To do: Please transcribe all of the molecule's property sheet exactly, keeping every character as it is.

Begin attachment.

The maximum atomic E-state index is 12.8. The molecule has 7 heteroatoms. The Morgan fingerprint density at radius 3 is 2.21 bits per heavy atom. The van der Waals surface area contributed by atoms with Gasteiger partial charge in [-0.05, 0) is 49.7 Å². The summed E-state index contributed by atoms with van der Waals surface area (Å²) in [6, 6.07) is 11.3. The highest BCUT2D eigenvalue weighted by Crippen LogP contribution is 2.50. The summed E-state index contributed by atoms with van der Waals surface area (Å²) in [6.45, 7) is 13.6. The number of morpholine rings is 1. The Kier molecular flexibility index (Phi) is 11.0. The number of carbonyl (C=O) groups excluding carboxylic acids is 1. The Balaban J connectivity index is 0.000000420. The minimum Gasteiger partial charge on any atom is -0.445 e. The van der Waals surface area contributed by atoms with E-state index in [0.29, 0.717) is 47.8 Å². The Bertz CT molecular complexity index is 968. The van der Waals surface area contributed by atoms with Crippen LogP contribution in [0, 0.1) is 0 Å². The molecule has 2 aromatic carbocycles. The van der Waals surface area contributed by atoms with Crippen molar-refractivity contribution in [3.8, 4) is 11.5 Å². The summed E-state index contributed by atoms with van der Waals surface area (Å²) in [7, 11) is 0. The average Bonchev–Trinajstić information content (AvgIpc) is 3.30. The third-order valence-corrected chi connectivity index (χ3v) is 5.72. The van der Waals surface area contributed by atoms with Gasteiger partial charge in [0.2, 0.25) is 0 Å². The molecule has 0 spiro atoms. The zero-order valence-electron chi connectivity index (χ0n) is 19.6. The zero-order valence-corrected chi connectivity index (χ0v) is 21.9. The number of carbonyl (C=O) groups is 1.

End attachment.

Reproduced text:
The maximum atomic E-state index is 12.8. The molecule has 7 heteroatoms. The Morgan fingerprint density at radius 3 is 2.21 bits per heavy atom. The van der Waals surface area contributed by atoms with Gasteiger partial charge in [-0.05, 0) is 49.7 Å². The summed E-state index contributed by atoms with van der Waals surface area (Å²) in [6, 6.07) is 11.3. The highest BCUT2D eigenvalue weighted by Crippen LogP contribution is 2.50. The summed E-state index contributed by atoms with van der Waals surface area (Å²) in [6.45, 7) is 13.6. The number of morpholine rings is 1. The Kier molecular flexibility index (Phi) is 11.0. The number of carbonyl (C=O) groups excluding carboxylic acids is 1. The Balaban J connectivity index is 0.000000420. The minimum Gasteiger partial charge on any atom is -0.445 e. The van der Waals surface area contributed by atoms with E-state index in [0.29, 0.717) is 47.8 Å². The Bertz CT molecular complexity index is 968. The van der Waals surface area contributed by atoms with Crippen LogP contribution in [0, 0.1) is 0 Å². The molecule has 2 aromatic carbocycles. The van der Waals surface area contributed by atoms with Crippen molar-refractivity contribution in [3.8, 4) is 11.5 Å². The summed E-state index contributed by atoms with van der Waals surface area (Å²) in [7, 11) is 0. The average Bonchev–Trinajstić information content (AvgIpc) is 3.30. The third-order valence-corrected chi connectivity index (χ3v) is 5.72. The van der Waals surface area contributed by atoms with Gasteiger partial charge in [0.2, 0.25) is 0 Å². The molecule has 0 spiro atoms. The zero-order valence-electron chi connectivity index (χ0n) is 19.6. The zero-order valence-corrected chi connectivity index (χ0v) is 21.9. The number of carbonyl (C=O) groups is 1.